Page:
Techno-culture: Historic and Philosophical Perspectives

Instructor: Erik Davis

Humanity’s impact on the planet is now so extensive that some argue we have entered a fundamentally new chronological era: the Anthropocene. At the same time, the anthropos who is driving this transition is arguably being driven by techne: the extraordinary power and increasing intelligence of technology, including robotics, networked digital media, sensing and surveillance devices, and remarkable computing machines. The purpose of this course is to explore and generate creative and critical ways of understanding and anticipating the ongoing relationship between technology and human culture. Though the course will engage some practical issues, its central goal is to develop the sorts of critical tools and integral frameworks of meaning that will enable us to see through the hype, to shape more productive questions, and to best strategize and invent our personal and collective course through our increasingly science-fictional society.

Course Learning Outcomes

By the end of the course students should be able to:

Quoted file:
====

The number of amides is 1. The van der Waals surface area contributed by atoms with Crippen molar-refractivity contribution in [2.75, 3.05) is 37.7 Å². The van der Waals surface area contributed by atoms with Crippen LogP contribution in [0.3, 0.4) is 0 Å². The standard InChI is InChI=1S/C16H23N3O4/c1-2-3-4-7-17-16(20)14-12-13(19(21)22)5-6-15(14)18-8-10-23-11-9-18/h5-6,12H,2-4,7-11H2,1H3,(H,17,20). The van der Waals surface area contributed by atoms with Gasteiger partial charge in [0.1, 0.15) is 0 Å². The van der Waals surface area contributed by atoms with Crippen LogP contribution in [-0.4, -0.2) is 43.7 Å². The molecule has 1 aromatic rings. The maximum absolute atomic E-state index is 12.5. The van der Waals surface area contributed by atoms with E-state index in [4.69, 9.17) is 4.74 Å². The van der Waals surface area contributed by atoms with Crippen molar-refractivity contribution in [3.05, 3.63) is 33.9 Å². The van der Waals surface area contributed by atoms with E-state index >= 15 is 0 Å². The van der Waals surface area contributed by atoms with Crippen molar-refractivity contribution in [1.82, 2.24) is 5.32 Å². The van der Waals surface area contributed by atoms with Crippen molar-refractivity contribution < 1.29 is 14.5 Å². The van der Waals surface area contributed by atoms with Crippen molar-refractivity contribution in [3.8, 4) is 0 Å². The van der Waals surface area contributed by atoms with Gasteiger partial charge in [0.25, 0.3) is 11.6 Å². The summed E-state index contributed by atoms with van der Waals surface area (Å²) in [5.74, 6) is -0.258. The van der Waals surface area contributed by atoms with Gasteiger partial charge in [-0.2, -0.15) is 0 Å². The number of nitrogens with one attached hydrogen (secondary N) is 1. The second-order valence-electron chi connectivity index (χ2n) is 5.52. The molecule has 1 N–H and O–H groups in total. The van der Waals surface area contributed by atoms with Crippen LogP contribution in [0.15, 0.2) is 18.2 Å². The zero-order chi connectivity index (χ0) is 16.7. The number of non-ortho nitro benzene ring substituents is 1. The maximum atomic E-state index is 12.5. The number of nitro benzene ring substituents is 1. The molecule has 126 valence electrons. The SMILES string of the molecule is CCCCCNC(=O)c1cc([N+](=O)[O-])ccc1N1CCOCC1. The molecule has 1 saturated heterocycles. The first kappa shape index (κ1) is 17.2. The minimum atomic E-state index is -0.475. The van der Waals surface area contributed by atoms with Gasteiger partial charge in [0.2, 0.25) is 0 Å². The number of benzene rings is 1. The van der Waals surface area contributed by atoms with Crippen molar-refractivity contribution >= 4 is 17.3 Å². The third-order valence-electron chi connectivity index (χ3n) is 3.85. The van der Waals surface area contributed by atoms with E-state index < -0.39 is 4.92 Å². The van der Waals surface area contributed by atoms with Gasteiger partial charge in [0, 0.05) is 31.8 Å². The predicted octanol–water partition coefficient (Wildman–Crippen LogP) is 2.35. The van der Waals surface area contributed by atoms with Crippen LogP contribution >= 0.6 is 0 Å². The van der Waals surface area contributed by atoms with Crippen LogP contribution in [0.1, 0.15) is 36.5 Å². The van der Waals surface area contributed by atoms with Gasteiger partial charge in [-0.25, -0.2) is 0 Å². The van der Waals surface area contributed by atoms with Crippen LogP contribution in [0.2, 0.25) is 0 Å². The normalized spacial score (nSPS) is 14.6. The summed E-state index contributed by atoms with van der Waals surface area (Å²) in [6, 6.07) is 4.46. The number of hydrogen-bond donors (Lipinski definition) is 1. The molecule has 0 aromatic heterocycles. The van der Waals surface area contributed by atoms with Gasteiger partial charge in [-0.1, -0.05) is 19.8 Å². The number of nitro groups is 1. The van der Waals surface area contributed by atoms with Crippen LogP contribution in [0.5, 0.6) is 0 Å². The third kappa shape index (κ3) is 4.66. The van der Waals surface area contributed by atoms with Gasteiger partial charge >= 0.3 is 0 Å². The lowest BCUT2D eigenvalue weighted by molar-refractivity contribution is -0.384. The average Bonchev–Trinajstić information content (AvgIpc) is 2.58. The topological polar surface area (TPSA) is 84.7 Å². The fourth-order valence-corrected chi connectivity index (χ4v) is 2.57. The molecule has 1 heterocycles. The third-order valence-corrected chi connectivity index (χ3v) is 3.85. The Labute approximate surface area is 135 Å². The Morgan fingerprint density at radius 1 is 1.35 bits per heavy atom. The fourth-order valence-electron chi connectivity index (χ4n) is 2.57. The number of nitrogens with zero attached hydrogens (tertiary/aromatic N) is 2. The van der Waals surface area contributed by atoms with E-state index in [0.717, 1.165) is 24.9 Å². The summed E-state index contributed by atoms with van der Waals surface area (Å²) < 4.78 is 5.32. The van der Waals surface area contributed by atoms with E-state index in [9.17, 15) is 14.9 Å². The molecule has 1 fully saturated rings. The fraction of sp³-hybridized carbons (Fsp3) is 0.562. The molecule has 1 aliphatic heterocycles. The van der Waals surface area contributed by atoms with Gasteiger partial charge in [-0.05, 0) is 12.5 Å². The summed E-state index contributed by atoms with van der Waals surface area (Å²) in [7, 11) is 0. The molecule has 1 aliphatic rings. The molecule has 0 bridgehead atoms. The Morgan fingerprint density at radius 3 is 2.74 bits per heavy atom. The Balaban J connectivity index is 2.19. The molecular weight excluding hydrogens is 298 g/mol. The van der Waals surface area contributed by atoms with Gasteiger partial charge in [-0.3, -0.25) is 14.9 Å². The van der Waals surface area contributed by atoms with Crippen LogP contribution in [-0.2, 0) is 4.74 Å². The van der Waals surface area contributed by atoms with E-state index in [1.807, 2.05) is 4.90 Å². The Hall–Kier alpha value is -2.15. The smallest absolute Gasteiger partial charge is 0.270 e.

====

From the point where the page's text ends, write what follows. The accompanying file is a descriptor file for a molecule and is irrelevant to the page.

1. Conceptually situate current technological and media developments within a historical context informed by developments in technology, consciousness, and culture .
  2. Reflect constructively and critically on their own engagement with technology and media.
  3. Produce readable and well-argued texts which analyze and creatively engage issues in technoculture.
  4. Evaluate and identify some of the deeper philosophical and psychological implications of past and current cultural reflections on technology.
  5. Integrate multiple and even contradictory perspectives into an integral, multi-dimensional view of technology and media.
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